Ebertfest 2011 - Saturday

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Short cuts. Four movies yesterday.

Sometime in the 1960s, a retired schoolteacher in Sweden decided to join a program set up to sponsor the education of children in Kenya. Hilde Back was herself originally German, a Holocaust survivor who was granted German residence in 1940. People in Sweden helped her, she explains in A Small Act (2010), and so she thought it was only right to help by sending up to $15 a month to pay for a Kenyan child's passage through secondary school. That child was Chris Mburu, and he went on to go to university and Harvard Law School, and now works on human rights and ending genocide for the UN. Somewhere around 1979, he and his sponsor lost track of each other. In 2003, grateful for the life her generosity had granted him and convinced that an ignorant populace is one that can be exploited and pushed to violence and conflict, he decided to set up a foundation to do what the Swedish sponsorship scheme had. He named it the Hilde Back Foundation. And then set about looking for his benefactor.

The film is a multi-layered story that begins with this search and their reunion and then moves on to follow the fortunes of three top primary school students from Mburu's home village and their struggles to compete for the few scholarships the foundation could afford to offer in its first year. (Then it was ten; since the success of the movie, there are 160 this year, 200 next.)

The filmmaker, Jennifer Arnold, noted that she began work on the documentary during the Bush administration, when it seemed particularly hopeless to her that a single person could have any impact or effect any meaningful change. When she came across this story, she realized it showed the opposite: that what starts as a small act can spread like waves in a pool to change the lives of many, many people.

Yes, it sounds like the kind of story Hollywood might produce as a feel-good tale. But a) it's actually true; and b) it was put together by two people in a garage who, with very little budget (a recurring theme at this year's festival), shot two weeks in Europe and three months in Kenya through the election and subsequent conflict.

The director, Oliver Schmidts, says that the terrible denial and fear of AIDS that has the community in Life, Above All afraid even to say its name was more characteristic of the Mbeki years in South Africa. The 13-year-old actress (now 14 and a half) who played the lead role, Keaobaka Makanyane, said that she and her friends were very well educated about HIV/AIDS. In the country where denial, ostracism, whispers, and echoes of Shirley Jackson's story "The Lottery" are common, the girl with the courage to speak truth is taking an enormous risk.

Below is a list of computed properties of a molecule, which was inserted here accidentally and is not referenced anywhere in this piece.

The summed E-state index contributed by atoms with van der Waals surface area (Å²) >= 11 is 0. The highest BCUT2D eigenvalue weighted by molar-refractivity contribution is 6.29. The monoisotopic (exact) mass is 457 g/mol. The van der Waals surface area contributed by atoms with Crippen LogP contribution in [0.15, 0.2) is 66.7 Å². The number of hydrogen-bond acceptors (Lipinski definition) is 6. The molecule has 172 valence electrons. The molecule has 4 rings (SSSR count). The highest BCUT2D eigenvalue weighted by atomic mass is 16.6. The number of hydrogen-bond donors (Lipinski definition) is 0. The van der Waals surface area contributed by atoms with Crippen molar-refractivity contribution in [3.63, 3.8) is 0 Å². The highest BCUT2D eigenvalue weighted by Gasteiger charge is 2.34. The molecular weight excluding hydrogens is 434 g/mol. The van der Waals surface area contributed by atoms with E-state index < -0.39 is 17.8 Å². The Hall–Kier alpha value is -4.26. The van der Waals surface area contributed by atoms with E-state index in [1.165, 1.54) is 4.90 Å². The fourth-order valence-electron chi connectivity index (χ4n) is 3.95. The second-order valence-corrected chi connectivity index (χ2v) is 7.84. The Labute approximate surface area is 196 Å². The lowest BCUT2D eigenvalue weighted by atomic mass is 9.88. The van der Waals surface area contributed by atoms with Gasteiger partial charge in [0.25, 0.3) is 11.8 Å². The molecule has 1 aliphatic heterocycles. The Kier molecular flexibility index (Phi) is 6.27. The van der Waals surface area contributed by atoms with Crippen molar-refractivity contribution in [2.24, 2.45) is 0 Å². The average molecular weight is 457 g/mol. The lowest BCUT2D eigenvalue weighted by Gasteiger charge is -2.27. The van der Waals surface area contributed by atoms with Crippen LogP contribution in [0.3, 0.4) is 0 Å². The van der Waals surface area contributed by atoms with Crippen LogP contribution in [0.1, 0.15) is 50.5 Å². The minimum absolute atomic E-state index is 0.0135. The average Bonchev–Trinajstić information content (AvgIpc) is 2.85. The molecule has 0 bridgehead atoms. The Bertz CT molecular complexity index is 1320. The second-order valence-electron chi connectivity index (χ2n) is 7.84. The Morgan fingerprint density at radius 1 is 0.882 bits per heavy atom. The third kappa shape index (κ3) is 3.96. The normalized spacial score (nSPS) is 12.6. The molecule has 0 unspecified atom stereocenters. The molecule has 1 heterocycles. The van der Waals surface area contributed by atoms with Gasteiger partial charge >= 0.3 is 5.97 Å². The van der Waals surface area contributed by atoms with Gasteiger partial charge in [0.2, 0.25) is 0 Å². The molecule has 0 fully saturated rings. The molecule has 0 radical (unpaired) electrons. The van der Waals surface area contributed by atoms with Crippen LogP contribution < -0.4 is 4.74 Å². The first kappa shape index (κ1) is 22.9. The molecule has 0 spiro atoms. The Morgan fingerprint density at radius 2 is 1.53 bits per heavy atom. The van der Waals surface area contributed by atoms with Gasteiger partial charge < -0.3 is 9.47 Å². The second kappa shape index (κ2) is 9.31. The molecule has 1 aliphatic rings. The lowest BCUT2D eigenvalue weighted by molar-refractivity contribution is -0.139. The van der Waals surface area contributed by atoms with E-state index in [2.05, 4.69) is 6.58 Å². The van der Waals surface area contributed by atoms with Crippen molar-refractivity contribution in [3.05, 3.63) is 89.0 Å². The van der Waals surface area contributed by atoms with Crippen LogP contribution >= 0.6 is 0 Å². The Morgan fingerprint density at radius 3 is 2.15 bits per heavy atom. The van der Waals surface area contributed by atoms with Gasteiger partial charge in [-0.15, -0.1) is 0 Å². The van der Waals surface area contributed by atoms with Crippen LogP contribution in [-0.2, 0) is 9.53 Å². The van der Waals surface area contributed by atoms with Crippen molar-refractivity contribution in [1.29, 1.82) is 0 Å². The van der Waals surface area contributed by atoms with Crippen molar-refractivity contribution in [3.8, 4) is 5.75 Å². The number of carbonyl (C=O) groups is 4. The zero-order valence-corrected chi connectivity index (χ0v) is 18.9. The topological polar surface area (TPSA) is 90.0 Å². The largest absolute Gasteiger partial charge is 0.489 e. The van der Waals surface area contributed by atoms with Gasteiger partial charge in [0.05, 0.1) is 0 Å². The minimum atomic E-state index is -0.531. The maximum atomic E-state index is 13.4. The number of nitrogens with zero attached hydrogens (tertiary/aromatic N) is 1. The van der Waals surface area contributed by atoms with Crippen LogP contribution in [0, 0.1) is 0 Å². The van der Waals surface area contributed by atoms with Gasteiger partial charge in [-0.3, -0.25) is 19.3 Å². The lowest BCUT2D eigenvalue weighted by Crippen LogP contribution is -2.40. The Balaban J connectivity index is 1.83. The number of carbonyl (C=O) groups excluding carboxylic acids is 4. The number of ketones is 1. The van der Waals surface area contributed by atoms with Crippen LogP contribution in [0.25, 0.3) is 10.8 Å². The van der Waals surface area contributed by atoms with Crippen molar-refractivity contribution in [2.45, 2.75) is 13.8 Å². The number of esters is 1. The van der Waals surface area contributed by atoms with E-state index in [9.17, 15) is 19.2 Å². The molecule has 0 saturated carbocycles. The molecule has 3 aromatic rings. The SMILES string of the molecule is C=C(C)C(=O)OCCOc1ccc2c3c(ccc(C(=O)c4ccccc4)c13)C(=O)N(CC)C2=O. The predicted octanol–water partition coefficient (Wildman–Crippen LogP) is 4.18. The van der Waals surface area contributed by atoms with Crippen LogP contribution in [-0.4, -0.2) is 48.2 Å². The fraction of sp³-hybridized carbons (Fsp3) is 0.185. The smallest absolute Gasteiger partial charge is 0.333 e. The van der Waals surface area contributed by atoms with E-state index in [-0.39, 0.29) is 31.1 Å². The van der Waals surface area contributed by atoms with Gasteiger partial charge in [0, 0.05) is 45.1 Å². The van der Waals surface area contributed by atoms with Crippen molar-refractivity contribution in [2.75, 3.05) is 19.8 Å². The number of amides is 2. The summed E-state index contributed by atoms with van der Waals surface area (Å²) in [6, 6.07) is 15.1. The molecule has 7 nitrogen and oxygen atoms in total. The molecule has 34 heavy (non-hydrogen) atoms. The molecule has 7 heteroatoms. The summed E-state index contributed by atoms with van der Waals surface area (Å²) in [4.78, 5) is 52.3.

There were a lot of classical and poetry references I missed in Leaves of Grass, but this was the most fun of the movies we've seen since My Dog Tulip, and the writer/director/actor Tim Blake-Nelson was the most articulate and erudite of all the guests in describing the way the many references were like echoed colors in abstract art. Don't let that deter you: this is quite a romp whose end is only predictable because of the principle that no one who leaves the small American town they grew up in to reinvent themselves in a better (possibly more ordered) life and achieves great success by doing so, who is then forced to go back for a quick, unwanted visit - ever manages to leave. But the journey that gets this character there is full of many bizarre turns. Who knew that death by crossbow was a thing in Oklahoma?

"The way to a man's heart is through his stomach" is in fact much more true of women - partly because they do a lot more of the cooking. I blame the prawns for this romantic tragedy in grand Italian style. If 45365 is folk music, I Am Love is opera.


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This page contains a single entry by Wendy M. Grossman published on May 1, 2011 2:59 PM.

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